12mo, pp. 1-142, , 143-146, ; small typographical ornament to title; a little uniform browning and some light waterstaining to the lower portion of sheets; contemporary mottled calf, spine gilt in compartments, red morocco lettering-pieces; joints cracked but holding, spine end a little chipped, corners worn, some rubbing and abrasions to the surface; purchase note of Francesco Saverio Esperti dated 1813 to rear end-paper and Esperti’s ownership inscription on title.
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La Murtoleide fischiate del cavalier Marino con la Marineide risate del Murtola.
Rare first edition of the manifesto of Italian Baroque poetry, appearing in the bitterly satirical ‘literary feud’ between the leading Italian baroque poet Giambattista Marino and his adversary, Gasparo Murtola. Marino, who thrived in his notoriously misbehaving public persona, had been banned from several courts, while his opponent Murtola had enjoyed a formal position with the Savoy and - indeed used it to have Marino jailed. Released through the offices of several influential friends in 1615, Marino took refuge in France. His collection of anti-Murtola verse, Murtoleide, circulated widely in manuscript before appearing in print for the first time in 1619. Murtola’s in-kind reply, the Marineide, asserted the latter’s position immediately and was published alongside it.
The Murtoleide is articulated in ‘whistles’. It is in the thirty-third ‘whistle’ that we find a tercet that has since been seen as the manifesto of Italian baroque poetry. ‘The aim of the poet - I speak of the excellent, not of the clumsy - is to arouse wonder. He who cannot astonish: go and work in the stables.’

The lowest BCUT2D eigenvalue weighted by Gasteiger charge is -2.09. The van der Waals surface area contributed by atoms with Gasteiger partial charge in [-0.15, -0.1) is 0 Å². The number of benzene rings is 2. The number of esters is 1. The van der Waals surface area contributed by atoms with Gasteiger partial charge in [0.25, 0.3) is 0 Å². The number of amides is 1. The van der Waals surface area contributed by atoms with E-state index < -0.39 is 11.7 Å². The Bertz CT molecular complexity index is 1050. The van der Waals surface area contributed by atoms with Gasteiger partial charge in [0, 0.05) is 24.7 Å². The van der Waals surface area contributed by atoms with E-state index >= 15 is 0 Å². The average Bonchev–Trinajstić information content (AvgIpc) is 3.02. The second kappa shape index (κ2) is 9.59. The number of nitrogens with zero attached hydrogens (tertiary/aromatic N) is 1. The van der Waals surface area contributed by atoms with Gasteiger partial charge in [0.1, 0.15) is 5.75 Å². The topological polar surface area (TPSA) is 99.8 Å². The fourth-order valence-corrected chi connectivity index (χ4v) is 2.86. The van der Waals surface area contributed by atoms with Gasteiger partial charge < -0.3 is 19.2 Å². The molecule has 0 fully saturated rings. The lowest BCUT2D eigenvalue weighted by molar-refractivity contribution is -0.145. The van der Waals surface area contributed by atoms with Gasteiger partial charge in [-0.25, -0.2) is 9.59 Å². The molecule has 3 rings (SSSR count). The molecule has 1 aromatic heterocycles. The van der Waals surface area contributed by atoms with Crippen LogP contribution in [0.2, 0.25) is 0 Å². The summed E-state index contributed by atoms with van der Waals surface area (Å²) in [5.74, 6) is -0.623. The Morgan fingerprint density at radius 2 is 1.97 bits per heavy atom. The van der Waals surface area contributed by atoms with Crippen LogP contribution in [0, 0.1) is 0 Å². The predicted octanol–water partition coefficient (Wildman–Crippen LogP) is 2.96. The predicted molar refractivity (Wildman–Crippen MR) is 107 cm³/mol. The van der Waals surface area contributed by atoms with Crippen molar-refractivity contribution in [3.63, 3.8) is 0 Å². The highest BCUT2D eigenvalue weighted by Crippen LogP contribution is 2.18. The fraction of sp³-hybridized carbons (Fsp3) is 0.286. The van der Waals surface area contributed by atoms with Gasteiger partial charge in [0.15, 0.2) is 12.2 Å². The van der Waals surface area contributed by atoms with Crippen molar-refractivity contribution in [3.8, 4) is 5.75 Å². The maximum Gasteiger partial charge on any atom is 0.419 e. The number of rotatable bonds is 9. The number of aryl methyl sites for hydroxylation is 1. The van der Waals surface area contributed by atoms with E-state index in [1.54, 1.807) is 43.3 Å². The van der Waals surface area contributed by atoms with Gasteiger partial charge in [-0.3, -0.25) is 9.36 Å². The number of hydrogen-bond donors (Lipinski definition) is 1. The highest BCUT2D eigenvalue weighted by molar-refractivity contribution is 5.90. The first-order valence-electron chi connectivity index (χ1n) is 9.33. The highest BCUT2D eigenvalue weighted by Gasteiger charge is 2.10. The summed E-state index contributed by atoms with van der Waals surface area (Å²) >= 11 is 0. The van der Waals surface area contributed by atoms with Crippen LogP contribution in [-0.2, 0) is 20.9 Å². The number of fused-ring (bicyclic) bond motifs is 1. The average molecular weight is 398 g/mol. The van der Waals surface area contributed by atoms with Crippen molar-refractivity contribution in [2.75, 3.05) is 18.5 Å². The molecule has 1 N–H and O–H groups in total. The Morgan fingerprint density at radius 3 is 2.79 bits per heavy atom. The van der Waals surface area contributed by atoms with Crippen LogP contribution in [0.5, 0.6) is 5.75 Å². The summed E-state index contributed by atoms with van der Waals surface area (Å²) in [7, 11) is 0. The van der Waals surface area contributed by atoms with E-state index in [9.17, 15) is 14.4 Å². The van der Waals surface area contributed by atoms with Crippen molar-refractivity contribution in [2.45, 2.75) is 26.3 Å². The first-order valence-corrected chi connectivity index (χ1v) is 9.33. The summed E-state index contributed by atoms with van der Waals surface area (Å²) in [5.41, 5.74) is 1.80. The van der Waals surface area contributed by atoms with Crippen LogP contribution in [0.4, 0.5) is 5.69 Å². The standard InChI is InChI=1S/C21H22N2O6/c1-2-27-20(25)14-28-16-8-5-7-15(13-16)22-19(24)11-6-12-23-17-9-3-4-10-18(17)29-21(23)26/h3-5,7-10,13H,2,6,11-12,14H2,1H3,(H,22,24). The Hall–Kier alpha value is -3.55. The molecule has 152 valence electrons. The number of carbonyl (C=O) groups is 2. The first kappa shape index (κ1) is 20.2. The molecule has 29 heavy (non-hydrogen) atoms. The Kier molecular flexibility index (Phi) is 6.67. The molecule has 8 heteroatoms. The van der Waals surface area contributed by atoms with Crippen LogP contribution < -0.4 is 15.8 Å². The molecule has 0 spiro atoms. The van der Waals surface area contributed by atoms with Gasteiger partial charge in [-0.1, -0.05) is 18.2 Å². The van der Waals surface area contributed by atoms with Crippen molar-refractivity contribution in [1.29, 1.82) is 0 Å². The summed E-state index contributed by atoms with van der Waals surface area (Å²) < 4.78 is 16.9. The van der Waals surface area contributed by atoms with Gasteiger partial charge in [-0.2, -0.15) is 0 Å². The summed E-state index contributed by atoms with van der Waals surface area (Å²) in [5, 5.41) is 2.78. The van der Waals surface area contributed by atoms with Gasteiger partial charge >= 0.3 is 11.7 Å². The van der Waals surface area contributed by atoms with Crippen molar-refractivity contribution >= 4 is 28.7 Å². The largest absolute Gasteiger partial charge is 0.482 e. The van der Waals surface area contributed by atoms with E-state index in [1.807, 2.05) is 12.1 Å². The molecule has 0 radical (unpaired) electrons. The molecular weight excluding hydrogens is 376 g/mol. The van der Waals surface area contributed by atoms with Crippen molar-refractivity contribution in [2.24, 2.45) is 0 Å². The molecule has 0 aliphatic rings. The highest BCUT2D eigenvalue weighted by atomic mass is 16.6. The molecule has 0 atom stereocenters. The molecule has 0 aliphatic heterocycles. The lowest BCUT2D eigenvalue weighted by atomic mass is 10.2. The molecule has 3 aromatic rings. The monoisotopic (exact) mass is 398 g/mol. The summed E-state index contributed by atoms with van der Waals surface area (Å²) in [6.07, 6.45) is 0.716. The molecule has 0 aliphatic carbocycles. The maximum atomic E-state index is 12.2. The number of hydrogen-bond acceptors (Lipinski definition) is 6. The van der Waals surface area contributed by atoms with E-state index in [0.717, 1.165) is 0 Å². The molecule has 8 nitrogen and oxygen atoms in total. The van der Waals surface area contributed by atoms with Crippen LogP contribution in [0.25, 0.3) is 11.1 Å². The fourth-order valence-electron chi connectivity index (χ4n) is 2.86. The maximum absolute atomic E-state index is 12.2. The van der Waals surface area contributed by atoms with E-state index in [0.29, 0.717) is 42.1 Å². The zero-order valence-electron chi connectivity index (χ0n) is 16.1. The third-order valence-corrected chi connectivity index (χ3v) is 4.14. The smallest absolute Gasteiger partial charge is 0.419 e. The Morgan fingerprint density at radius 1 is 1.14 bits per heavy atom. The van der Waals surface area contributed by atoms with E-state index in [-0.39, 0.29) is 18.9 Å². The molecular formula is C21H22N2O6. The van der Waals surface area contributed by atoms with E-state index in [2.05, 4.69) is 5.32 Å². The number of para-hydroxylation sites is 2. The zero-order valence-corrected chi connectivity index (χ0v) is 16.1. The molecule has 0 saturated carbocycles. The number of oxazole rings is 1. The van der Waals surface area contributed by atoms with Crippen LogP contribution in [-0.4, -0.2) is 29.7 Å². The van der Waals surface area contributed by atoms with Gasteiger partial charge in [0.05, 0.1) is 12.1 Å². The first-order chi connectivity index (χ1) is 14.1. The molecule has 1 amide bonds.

Vinciana 2965 (‘prima ediz. assai pregiata); Gay III, 295; RMRE 001149; VD17 12:636496G; USTC 4011740. OCLC finds no copies in UK or US, and only a handful in continental Europe.
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Poems on several Occasions. With some select Essays in Prose. In two Volumes …
First edition of the principal collection of the author’s works, published posthumously and edited, with a long biographical preface, by his brother-in-law, William Duncombe. John Hughes (1677–1720) was educated at a dissenting academy where Isaac Watts was his contemporary. From an early age he devoted himself to poetry and letters, and was gradually drawn into the Addison–Steele circle where, as Samuel Johnson puts it, he was ‘received as a wit among the wits’; he contributed at least three numbers to the Tatler, seventeen to the Spectator, and one to the Guardian. Hughes also had a passion for music, and was a talented violinist. He championed the use of English verse for operas and cantatas, and many of his lyrics were set to music by such contemporary composers as Dr Pepusch. In the year of his death, he wrote a tragedy called The Siege of Damascus, which proved highly successful and remained in the repertory for the rest of the century.
WITH CONTRIBUTIONS BY JOHNSON BARETTI, Giuseppe.
An Introduction to the Italian Language. Containing Specimens of both Prose and Verse ... with a literal Translation and Grammatical Notes ... for the Use of those who ... attempt to learn it without a Master ...
First edition. Giuseppe Baretti (1719–1789) offers a fine range of examples for learning Italian selected from twenty-seven authors, including Castiglione, Machiavelli, Galileo, Boccaccio, Ariosto, Tasso, Michelangelo, Petrarch, and Milton (one of his Italian sonnets, a choice perhaps prompted by Johnson). Johnson met Baretti shortly after he came to England in 1751, and their long and close literary friendship is well known. He made some contribution by way of preface or dedication to most of Baretti’s books. Here the preface and the footnotes on pages 48 and 198 were attributed to Johnson by James Crossley in Notes and Queries in 1852; the consensus now is that Johnson wrote only the opening paragraphs of the preface, but ‘there is no strong reason to doubt the footnotes’ (Fleeman).